In Sri Lanka, today is a special day: every April 14th is a collective celebration for locals of different religions. It is a day to honour life, together with the family, following local traditions of Puthandu, Aluth Avurudda, Baisaki, Vishu or Bihu, just some of the many ways that are used across cultures to define this festivity.
Puthandu (Tamil: தமிழ்ப்புத்தாண்டு) the Tamil New Year, is the first day of year on the Tamil calendar. Tamil people greet each other by saying "Iniya Puthāaṇdu vāazhthugal!" (இனிய புத்தாண்டு வாழ்த்துக்கள்), that means “Happy New Year!”. Families usually clean up the house, cook delicious specialties and wear new clothes.
Aluth Avurudda (Sinhala: අලුත් අවුරුද්ද) is also a traditional festivity of New Year, for Sinhalese people. It begins with the new moon between April 13th and 14th. This day marks the end of the harvest season and of spring. It is believed that together with the renovation of the year, a renovation of thoughts takes place.
These traditions date back to ancient times, where rituals and ceremonies connected humans to the rhythm of Nature. These rituals were shared between a wide range of cultures in South and South-East Asia, on this meaningful date of April 14th: this fact is considered by many to be an influence of the ancient shared culture in this area, in the 1st millennium CE. The advent of major religions in the different countries led to a re-interpretation of these rituals in a new light, giving birth to national New Year celebrations. In Sri Lanka, both Buddhism and Hinduism influenced local ceremonies and traditions, in a mix of Indigenous, Astrological, Hindu, and Buddhist traditions.
Today, across the island, people prepare trays with fruits, flowers and auspicious items, lighting up the family puja altar, meditating and visit their local temple. Kids seek blessings from their elders, later sitting down with the family for a huge and delicious vegetarian meal. Following the Tamil tradition, entrances of Tamil’s houses are decorated with colored Kolam or Muggu, a form of traditional decorative art drawn by using rice flour, stone powder or chalk.
In anthropology, the importance of yearly renovation is observed across pretty much all cultures in the world.
Nature teaches us that each year, each month and each day we have the chance to let go of our past burdens and take inspiration from the natural world, to rise stronger and fresher. Let’s celebrate together with Sri Lanka locals, renewing our thoughts and lighting up our spirits, while we wait for Shankra Festival Sri Lanka 2022.
What does “Anthropocene” mean? To what extent humans impact the planet? Can we improve the way we relate to the environment around us? During this conference, Gaia Vince will answer these questions and present her insights on this relevant topic, consequently leading a collaborative discussion.
This event asks the audience to consider the new human-dominated planet we are creating, as our species alters global temperatures, the world’s biodiversity and fundamentally changes Earth. We are entering the Anthropocene: the age of humans. No part of this planet is untouched by us, we’re even littering Space. We have made the world a better and safer place in many ways – more people now live longer, healthier lives. But we now risk these successes as we move into the hostile environment we have made. How can we make a Good Anthropocene, and what would that look like?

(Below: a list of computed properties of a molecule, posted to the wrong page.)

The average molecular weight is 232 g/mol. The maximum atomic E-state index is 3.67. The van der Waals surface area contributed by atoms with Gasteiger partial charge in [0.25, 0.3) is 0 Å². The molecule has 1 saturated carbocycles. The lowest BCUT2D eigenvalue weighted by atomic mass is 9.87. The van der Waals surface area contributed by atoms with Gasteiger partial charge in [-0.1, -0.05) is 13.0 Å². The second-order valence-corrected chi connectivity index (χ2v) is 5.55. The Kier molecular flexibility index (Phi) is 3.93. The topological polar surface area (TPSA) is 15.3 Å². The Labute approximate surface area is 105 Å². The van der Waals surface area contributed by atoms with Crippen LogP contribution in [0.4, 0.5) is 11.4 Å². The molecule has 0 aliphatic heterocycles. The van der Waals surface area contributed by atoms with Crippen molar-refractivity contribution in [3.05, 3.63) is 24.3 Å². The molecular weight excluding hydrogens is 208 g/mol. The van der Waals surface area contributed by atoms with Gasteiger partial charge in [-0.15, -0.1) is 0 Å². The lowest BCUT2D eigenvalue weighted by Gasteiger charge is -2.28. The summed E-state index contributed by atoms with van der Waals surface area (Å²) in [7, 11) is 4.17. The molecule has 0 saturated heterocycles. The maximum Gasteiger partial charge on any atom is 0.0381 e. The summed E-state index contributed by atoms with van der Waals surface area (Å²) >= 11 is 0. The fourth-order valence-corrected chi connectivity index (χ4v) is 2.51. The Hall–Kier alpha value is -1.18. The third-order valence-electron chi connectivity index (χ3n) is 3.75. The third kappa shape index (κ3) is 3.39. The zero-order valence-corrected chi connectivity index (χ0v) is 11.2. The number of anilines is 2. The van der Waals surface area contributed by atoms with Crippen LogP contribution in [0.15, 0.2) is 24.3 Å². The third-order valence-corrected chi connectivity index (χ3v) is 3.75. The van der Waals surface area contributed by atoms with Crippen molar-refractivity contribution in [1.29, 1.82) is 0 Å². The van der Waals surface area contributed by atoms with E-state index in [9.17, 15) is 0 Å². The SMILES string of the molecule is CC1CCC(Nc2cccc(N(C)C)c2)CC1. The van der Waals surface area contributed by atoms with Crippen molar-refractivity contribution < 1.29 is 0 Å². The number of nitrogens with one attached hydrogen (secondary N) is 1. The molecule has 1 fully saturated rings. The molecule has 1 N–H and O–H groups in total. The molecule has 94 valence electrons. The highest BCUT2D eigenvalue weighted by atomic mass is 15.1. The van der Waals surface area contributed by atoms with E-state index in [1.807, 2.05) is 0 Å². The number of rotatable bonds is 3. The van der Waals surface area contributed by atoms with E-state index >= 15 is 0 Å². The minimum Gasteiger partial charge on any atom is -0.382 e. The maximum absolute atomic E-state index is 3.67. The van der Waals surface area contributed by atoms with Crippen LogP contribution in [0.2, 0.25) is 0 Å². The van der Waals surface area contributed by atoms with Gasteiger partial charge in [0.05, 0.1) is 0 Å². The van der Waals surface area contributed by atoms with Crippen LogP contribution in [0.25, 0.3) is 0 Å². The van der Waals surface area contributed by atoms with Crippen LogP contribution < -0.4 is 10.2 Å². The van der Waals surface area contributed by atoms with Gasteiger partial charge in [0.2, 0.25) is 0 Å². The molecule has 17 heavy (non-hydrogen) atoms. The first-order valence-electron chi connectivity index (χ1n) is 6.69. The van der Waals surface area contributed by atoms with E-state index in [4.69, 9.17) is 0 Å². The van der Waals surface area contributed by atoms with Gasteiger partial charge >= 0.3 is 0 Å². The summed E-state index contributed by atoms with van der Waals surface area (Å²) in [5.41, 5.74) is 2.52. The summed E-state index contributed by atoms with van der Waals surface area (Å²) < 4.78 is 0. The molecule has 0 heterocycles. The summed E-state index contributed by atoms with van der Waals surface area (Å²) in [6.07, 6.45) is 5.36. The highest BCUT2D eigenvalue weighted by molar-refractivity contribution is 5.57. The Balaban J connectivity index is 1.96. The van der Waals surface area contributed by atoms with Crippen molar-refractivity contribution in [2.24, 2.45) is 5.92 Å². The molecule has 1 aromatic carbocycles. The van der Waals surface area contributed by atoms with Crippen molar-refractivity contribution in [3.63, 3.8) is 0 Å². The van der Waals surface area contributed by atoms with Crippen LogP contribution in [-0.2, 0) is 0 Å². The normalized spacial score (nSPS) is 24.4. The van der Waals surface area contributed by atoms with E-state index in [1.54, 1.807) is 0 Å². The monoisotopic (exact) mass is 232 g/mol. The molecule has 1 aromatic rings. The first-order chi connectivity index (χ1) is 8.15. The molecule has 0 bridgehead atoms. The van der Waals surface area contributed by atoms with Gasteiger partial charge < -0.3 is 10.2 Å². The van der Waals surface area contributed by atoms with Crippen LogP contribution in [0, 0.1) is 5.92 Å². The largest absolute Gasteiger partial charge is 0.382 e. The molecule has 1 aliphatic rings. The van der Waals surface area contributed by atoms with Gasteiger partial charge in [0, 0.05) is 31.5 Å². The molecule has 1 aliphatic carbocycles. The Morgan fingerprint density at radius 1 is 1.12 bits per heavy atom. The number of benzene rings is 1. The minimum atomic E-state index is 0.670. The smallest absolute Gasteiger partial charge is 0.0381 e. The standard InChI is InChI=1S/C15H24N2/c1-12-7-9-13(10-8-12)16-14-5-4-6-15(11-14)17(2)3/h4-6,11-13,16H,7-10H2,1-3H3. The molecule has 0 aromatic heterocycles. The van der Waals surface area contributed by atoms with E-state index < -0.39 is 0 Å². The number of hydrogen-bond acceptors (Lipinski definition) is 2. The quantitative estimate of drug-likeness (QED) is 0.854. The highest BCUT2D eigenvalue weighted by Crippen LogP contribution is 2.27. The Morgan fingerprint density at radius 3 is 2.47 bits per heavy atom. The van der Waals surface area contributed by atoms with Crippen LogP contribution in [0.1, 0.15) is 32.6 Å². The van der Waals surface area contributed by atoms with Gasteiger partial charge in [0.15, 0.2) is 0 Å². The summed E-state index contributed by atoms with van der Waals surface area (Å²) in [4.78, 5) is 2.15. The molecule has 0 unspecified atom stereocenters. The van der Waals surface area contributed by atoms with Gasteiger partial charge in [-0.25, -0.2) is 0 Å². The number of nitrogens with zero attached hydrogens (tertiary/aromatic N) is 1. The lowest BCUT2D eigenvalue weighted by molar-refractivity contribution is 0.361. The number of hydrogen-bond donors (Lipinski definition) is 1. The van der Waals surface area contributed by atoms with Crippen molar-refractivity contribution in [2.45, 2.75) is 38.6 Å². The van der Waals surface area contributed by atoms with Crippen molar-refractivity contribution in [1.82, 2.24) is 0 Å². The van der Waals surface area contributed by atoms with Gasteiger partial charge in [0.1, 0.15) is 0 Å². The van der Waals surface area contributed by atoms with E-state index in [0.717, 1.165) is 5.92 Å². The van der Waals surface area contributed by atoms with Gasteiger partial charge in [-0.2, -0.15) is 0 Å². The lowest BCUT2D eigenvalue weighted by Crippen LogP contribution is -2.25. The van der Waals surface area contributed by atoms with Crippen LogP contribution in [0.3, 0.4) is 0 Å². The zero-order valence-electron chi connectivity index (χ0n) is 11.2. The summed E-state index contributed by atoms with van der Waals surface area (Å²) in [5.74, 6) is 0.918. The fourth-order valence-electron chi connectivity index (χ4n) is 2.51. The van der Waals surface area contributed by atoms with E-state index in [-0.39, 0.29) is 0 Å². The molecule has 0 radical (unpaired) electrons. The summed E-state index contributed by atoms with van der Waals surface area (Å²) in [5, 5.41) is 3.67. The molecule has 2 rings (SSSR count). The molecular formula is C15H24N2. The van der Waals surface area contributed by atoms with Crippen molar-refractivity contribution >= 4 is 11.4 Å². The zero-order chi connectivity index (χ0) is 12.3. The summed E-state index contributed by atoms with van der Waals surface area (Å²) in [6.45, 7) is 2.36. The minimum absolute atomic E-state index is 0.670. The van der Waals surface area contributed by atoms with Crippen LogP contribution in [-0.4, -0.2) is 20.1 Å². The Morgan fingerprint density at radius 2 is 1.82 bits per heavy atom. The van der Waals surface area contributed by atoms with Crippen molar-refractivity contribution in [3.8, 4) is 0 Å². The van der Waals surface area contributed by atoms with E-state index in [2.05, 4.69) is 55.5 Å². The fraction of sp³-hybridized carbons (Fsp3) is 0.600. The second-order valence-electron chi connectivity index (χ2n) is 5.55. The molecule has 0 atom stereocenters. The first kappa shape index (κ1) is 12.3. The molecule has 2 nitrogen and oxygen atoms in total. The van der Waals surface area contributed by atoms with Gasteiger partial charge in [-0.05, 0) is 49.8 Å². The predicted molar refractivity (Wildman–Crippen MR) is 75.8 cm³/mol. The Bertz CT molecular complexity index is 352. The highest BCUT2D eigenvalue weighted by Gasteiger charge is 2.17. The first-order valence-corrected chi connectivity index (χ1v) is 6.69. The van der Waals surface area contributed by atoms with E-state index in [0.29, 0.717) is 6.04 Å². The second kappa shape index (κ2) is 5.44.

Audience requirements: bring a curious mind!
Gaia Vince is a science writer and broadcaster exploring the interplay between human systems and the planetary environment. She is an Honorary Senior Research Fellow at UCL. Gaia has travelled the world extensively to research this unique time in Earth’s history, in which increasing human activities are changing the planet – and us – as never before. Her first book, Adventures In The Anthropocene documents these changes, how they’re affecting communities from the global south to the rich world, and what we’re all doing about it. In 2015, it won the Royal Society Science Book of the Year Prize (the first female winner of the prize). Gaia's latest book, Transcendence, shortlisted for the 2020 Royal Society Book Prize, explores how we got here: how a smart ape became a planet-dominating force. It rewrites the story of our ‘ascent’, describing the co-evolution of our biology, environment and our culture. It’s the story of how we made ourselves and where we are headed.
Goa Gil joined us at Shankra Festival in the magical valley of Lostallo in 2019. His 24hours set reunited many dancing souls in the தாமரை (Lotus) dancefloor, where psychedelic sounds were combined with musical rituals and human beings from all over the world gathered to join him and listen to his music, using hi-tech, on tape, dark psy and the most peculiar and enriching sounds in psytrance music!
Goa Gil’s special message to the Shankra Family is out now!
He will join us at Shankra Festival 2022, in the Pearl of the Indian Ocean, to Dance and Trance endlessly throughout the night till the morning is up on our new and vibrant dancefloor كَائِن (being)!
"If you can not be a king, become a healer."
Ancient traditions in Sri Lanka are vividly present in the daily life of its inhabitants, that still follow holistic practices of Ayurveda and other ancient traditional medicinal systems. At Shankra Festival, be ready to experience our wide program of local healing treatments including ancient therapies, home remedies, natural healing practices and body massages that cleanse and revitalize your body!